In geometry, a

**hyperplane**is a generalisation of a normal two-dimensional plane in three-dimensional space to its (

*n*− 1)-dimensional analogue in

*n*-dimensional space, where

*n*is an arbitrary number. Specifically, it is an affine subspace of codimension 1. It can be described by a linear equation of the following form:-

*a*_{1}*x*_{1}+*a*_{2}*x*_{2}+ ... +*a*_{n}*x*_{n}=*b*

*x*

_{1},

*x*

_{2}, ... ,

*x*

_{n}) by 1, so it describes an (

*n*− 1)-dimensional hyperplane. Of course, the number of degrees of freedom can be further restricted to produce a hyperplane of a lower number of dimensions (except in the base case where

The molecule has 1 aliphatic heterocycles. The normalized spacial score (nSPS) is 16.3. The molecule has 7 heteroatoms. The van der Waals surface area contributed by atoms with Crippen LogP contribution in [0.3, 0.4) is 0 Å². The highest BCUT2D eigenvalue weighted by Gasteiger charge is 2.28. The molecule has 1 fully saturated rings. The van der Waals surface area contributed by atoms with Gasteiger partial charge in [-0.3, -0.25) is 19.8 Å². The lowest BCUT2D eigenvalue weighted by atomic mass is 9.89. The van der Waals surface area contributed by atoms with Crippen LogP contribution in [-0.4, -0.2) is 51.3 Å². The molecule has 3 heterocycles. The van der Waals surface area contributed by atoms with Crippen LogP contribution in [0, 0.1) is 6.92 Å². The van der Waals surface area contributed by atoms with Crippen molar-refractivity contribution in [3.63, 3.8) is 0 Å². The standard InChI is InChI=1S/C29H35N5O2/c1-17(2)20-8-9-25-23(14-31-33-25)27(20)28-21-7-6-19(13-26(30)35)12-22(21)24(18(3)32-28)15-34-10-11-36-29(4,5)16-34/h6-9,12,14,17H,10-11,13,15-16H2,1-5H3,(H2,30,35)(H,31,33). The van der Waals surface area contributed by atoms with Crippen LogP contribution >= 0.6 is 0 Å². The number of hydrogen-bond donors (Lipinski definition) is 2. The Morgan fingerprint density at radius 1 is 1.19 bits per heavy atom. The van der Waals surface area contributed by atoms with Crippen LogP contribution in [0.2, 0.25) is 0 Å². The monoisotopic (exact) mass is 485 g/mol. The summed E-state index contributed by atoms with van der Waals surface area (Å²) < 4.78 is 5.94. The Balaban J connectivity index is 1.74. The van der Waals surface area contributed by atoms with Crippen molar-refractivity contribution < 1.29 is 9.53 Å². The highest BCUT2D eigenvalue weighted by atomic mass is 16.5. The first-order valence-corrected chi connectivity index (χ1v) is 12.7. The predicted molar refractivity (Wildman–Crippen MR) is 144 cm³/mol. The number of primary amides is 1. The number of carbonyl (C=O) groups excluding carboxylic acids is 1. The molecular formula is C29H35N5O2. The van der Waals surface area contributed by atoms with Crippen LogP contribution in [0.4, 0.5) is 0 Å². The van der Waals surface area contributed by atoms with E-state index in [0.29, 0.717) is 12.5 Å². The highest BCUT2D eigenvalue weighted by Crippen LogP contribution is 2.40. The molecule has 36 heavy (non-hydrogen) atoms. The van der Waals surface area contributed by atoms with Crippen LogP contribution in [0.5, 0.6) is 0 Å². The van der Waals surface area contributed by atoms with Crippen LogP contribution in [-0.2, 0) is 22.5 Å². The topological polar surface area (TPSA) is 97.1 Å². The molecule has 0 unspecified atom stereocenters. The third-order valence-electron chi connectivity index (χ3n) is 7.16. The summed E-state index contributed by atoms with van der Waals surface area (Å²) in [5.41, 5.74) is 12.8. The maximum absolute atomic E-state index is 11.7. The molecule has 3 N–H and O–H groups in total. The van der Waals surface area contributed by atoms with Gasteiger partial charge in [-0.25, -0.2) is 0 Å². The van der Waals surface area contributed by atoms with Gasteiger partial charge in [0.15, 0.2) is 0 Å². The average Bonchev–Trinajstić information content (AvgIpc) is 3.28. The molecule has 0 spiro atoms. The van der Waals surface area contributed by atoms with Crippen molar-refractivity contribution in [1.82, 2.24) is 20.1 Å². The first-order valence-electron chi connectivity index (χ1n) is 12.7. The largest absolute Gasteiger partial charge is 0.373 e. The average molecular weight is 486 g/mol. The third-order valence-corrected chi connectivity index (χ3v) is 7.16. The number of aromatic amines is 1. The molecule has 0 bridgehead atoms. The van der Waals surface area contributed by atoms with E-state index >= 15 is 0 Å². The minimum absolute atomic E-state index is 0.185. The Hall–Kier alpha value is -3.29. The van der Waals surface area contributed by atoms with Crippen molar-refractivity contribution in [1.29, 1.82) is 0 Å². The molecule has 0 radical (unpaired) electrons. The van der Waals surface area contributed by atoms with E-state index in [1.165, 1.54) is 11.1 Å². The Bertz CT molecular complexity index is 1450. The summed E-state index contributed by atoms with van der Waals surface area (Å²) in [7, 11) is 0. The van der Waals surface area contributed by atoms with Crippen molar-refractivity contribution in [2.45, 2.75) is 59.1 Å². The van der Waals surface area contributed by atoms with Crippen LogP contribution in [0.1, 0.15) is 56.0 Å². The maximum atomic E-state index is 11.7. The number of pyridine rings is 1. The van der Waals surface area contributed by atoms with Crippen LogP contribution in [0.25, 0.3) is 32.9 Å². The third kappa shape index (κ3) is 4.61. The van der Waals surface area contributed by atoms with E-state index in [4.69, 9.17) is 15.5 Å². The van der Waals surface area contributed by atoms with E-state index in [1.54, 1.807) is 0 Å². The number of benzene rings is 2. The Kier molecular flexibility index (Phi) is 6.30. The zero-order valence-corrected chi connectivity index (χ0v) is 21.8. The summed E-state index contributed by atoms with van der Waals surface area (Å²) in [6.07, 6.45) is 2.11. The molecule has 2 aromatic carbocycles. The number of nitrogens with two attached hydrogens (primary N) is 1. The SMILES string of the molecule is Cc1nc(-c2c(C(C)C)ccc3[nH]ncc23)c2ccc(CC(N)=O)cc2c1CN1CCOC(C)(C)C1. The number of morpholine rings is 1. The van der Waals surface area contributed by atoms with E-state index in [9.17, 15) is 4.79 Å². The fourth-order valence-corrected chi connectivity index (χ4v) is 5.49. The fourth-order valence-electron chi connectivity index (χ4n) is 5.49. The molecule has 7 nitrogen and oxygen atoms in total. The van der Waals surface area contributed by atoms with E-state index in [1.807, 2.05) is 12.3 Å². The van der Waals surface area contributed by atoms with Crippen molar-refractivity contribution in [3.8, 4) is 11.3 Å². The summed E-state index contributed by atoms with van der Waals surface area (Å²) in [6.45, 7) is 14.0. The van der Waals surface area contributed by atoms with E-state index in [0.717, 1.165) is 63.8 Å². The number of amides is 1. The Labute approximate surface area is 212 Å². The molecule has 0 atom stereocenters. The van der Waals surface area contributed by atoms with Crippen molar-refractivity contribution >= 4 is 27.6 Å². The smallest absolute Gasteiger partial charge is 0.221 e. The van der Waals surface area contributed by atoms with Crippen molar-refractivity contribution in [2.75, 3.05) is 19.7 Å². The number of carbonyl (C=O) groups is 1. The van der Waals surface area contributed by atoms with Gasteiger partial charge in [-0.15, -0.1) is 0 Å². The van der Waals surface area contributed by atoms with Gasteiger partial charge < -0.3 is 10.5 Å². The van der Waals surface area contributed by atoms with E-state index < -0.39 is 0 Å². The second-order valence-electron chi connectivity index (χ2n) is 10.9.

*n*= 1), but when discussing

*n*-dimensional space the unmodified term "hyperplane" usually denotes an (

*n*− 1)-dimensional hyperplane.

A zero-dimensional hyperplane is a point; a one-dimensional hyperplane is a (straight) line; and a two-dimensional hyperplane is a plane. The term *realm* has been advocated for a three-dimensional hyperplane, but this is not in common use.

A hyperplane is not to be confused with a hypersonic aircraft.